How to Tell Your Partner About Your Past Sexual Abuse

Relationships always start out on a high note. Your mutual attraction combined with your commonalities stirs up your feelings, while finding out about your differences and exploring the world together makes your relationship fresh and exciting. When your relationship starts to become more intimate, you may start to wonder when the right time is for you to open up to your partner about your past sexual abuse.

Being a survivor of sexual assault is, unfortunately, not uncommon. According to the National Sexual Violence Resource Center, one in three women and one in six men in the United States experience some form of contact sexual violence in their lifetime. So when is the right time to open up to your partner about your past, and how do you tell them?

Be Ready
It’s important as a survivor that you are in control of when you share your story. Center yourself around your own needs and share only when you’re ready, and not before. You may need to discuss it first with a therapist, counselor, friend or support group.

Know What You Need
Know in advance what you’ll need to get through this discussion. You may need your partner to not ask questions, or to not touch you while you’re talking. Be honest and upfront, and ask for support when you need it.

Prepare for a Response
How people respond to your story will vary widely. Hearing sexual abuse disclosures affect both the person telling the story, as well as the person listening. Your partner may be silent for a while as they take the information and consider what to say. Give them time to process it. If it will make you more comfortable, you can ask them to give you some time before you discuss the matter again.

 

Opening up and discussing difficult, sensitive topics with your partner is never easy. But these challenging times are often the ones that create milestones in your relationship, and will ultimately bring the two of you closer than ever.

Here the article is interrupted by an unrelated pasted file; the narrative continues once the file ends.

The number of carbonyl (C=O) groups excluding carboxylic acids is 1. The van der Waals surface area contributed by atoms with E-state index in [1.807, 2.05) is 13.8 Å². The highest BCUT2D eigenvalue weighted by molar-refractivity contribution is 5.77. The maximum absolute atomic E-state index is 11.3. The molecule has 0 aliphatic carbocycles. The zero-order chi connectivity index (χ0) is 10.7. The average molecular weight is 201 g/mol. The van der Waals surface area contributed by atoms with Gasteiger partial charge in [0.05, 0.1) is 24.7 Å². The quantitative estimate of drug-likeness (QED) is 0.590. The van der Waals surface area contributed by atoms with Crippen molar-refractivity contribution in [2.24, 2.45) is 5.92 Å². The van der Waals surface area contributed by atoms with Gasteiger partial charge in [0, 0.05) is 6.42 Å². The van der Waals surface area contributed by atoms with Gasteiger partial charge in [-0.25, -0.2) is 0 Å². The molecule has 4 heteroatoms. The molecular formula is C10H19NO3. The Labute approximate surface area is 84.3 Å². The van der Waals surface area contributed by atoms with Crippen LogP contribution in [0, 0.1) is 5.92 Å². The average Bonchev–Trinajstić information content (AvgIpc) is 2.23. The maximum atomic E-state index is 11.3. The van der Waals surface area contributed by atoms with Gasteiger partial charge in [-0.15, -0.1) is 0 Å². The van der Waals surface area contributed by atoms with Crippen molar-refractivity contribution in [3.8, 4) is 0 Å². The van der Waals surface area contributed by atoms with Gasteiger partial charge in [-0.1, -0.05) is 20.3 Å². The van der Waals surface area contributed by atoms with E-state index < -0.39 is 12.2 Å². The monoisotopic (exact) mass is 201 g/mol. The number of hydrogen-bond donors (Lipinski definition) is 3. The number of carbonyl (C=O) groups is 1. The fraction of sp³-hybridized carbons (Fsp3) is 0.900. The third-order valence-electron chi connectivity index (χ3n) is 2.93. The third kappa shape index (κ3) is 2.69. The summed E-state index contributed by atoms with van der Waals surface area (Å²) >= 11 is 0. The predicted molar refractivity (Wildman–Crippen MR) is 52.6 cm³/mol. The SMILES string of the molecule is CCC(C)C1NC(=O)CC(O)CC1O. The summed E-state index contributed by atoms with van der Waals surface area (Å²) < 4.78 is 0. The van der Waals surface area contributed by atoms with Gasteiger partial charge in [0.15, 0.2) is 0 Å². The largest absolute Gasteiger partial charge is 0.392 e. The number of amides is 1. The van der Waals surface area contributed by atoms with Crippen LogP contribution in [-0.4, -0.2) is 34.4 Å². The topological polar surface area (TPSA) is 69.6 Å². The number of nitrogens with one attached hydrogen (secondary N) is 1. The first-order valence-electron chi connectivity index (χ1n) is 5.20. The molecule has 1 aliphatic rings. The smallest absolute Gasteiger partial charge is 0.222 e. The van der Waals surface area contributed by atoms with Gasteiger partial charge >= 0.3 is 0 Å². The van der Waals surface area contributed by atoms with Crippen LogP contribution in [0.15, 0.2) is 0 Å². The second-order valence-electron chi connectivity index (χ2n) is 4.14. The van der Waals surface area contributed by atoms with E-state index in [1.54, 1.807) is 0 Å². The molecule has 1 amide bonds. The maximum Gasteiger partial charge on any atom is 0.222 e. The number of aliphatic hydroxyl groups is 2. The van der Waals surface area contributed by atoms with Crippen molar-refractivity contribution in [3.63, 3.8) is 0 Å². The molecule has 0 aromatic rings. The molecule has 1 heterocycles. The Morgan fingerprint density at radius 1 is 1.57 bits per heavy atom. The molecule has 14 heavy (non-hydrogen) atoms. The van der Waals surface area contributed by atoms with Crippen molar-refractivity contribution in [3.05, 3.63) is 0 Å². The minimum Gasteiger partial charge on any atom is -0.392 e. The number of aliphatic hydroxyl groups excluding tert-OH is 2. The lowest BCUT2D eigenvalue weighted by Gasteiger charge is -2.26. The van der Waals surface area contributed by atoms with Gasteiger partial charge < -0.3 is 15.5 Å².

Are you a sexual assault survivor and in need of guidance and counseling? A licensed therapist can help. Call my office today and let’s set up a time to talk.

The Impact of Grief on Relationships

Experiencing the death of a loved one is one of the most painful things each person must face. The shock of your beloved friend or family member having passed away, along with the finality of their death is difficult to deal with.

Everyone Mourns Differently

The process of mourning is a very personal experience. Because grief is so personal, each person reacts differently to the death of a loved one; your instinct may be to reach out and connect, and the instinct of your friend or relative may be to retreat, distract themselves with work or hobbies or shut down.

Your relationship with the deceased was a unique one, so the process in which you grieve the loss will also be unique and personal to you. The close friends and family that you would expect to be there for you in one of the most challenging times of your life may not be present in the way you’d hoped or anticipated. Even your spouse or partner may not provide the comfort you’d expect.

Relationships Impacted by Grief Will Change

Although it’s disappointing and hurtful to experience what feels like a breakdown in your relationships when you need them the most, you must realize that your friends, family and spouse are likely also affected by grief, and going through their own process of mourning.

It’s also important not to rely solely on your spouse for comfort. It’s healthier for both of you, and will ease the stress on your marriage, if you have other people to turn to for help.

The impact of grief is an incredible strain on your existing relationships, as who you are as a person is temporarily altered as you struggle to cope with the loss and find a way to move forward. Your close friends and loved ones may have difficulty coping with how you’re mourning, causing them to pull away temporarily. They could also be very used to seeing you as a source of strength, and a pillar, and seeing you in this vulnerable state (in addition to possibly dealing with their own grief) is more than they can bear.

Seek Out New Sources of Support

Maintaining relationships takes effort, and they’re vulnerable to the difficulties we face as we move through life. You may need to turn to distant family members, other friends or acquaintances, make new connections through bereavement groups or seek professional help from a mental health counselor to find solace and understanding.

Although we can expect bereavement to change our relationships, we can also expect some semblance of normalcy as everyone affected copes with the loss over the passage of time. By forgiving friends or loved ones who weren’t there for you as you dealt with your grief, you can re-establish lost connections.

If you’re having difficulty with your relationships as you grieve and need some understanding and guidance, please give me a call and we can set up an appointment to talk.